Yeah, yeah - I know... But apart from all that?
If you rewind 25-plus years to the time when public access to the web was emerging, there was a large literature - many books, innumerable articles and speeches - all telling us that that the internet was going to deliver all kinds of things that never happened. Indeed the opposite happened.
In particular, the internet was supposed to (and did) make an unprecedented amount of human knowledge available that had previously been 'locked up' in libraries. The assumption was that the inaccessibility of knowledge had been a significant constraint on human achievement - and once people had the knowledge they needed at the ends of their fingertips, then there would be a Great Leap Forward.
...There would be an economic miracle like that of the industrial revolution or the invention of railways - instant and cost-free information exchange would induce a sharp uptick and continual acceleration of productivity; the stagnant Western economies would expand faster, things would get done faster and more effectively
For example - thanks to the internet, scholarship, research, and especially science would very suddenly and qualitatively be both enhanced and freed. Anybody and everybody would be able to participate at a high level. The status old heirarchy based on knowledge monopolies would dissolve.
People would not need to go to work anymore - but could be more productive staying at home with a terminal. Car usage would decline, roads would be emptied, air pollution would vastly decrease. Business trips would cease. International and national conferences would be made obsolete.
Residential universities would dwindle down to almost nothing since nearly-all the important things they did could be done online. There would be no need for campuses, halls of residence, tens of thousands of students cramming into overcrowded cities to attend un-necessary and inefficient lectures.
People in general would become much more informed. Having been starved of knowledge since the start of literacy - thanks to the internet they would know more - and more deeply - about everything. Anyone could become an expert on anything in a few hours! A world of instant experts - everywhere!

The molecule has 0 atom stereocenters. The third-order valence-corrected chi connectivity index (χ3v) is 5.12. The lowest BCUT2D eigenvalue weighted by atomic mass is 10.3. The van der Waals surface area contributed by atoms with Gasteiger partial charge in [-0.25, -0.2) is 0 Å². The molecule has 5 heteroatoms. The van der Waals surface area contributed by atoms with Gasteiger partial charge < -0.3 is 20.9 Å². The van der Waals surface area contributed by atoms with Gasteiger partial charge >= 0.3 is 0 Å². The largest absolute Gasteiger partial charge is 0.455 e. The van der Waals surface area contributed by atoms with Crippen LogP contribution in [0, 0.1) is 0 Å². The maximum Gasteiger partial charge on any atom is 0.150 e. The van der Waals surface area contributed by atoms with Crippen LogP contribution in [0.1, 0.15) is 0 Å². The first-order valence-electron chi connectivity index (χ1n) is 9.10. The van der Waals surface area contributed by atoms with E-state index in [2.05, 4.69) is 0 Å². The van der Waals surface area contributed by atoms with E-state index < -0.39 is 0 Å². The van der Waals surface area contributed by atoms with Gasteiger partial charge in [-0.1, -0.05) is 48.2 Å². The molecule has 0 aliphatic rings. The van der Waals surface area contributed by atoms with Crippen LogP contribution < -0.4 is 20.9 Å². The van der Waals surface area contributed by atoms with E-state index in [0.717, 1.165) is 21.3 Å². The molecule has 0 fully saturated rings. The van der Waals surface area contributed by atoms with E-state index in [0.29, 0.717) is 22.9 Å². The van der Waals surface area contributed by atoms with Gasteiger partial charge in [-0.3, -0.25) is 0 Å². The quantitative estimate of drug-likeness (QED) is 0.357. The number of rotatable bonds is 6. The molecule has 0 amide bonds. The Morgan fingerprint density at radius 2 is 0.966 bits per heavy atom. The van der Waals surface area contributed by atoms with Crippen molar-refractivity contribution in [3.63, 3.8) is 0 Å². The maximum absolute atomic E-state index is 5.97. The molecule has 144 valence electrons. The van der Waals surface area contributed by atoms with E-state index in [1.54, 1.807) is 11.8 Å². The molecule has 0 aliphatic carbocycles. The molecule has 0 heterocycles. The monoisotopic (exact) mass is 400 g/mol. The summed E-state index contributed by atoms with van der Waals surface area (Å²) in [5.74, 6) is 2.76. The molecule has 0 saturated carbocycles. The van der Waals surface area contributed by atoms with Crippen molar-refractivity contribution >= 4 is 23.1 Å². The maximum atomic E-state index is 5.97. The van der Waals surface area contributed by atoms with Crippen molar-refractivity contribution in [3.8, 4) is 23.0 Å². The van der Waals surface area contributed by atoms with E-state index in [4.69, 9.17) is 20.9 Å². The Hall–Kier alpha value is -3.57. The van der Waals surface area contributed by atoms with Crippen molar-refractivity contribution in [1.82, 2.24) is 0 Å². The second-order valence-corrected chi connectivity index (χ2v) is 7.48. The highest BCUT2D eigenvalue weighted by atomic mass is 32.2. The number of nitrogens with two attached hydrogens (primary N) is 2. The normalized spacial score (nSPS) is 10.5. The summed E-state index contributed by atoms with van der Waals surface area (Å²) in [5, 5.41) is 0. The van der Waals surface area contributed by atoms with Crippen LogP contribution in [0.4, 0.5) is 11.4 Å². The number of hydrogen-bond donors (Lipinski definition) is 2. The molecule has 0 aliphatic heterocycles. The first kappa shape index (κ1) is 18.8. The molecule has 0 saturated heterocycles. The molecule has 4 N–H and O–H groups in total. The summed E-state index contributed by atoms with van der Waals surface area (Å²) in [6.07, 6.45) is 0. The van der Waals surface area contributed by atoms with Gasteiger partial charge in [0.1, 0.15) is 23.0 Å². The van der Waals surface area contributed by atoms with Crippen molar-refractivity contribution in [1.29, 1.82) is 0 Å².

The mass media could no longer control what people thought about things. Government could no longger get-away-with lying and cover-ups. People would themselves - swiftly and almost effortlessly - find-out and communicate what was really going on.
Legitimate dissent would organize - tyrannies would be unsustainable.
There would be a vast, seismic, grassroots democratisation of life. People would take-back control. The mega-mass-media corporations would wither and die, large organisations would lose their tyrannical power, fragment and be replaced by small human scale groupings.....
Well, we now have the internet, we have had it for a generation, and it is everywhere; and we now have in abundance almost exactly the opposite of what was predicted in almost every instance. Post internet, life has certainly changed - but is much less like the kind of world the internet pundits said we would have; and overall just more-and-bigger versions of the same things we had before.
The internet has been a triumph of trivial convenience and distraction.
And in particular, the lesson is that the pundits were wrong - humans were not being significantly held-back by the difficulty of access to knowledge and the difficulties of communication.
We now know for sure that the constraints were otherwise: the problem was with the people, not in the information.
But the good thing is that our excuses have been exploded; and now know that we are to blame. We ignorant, incurious, shallow, passive, and homogeneous commuter-consumers etc. - not because of lack of access to anything better; but because that is what we are.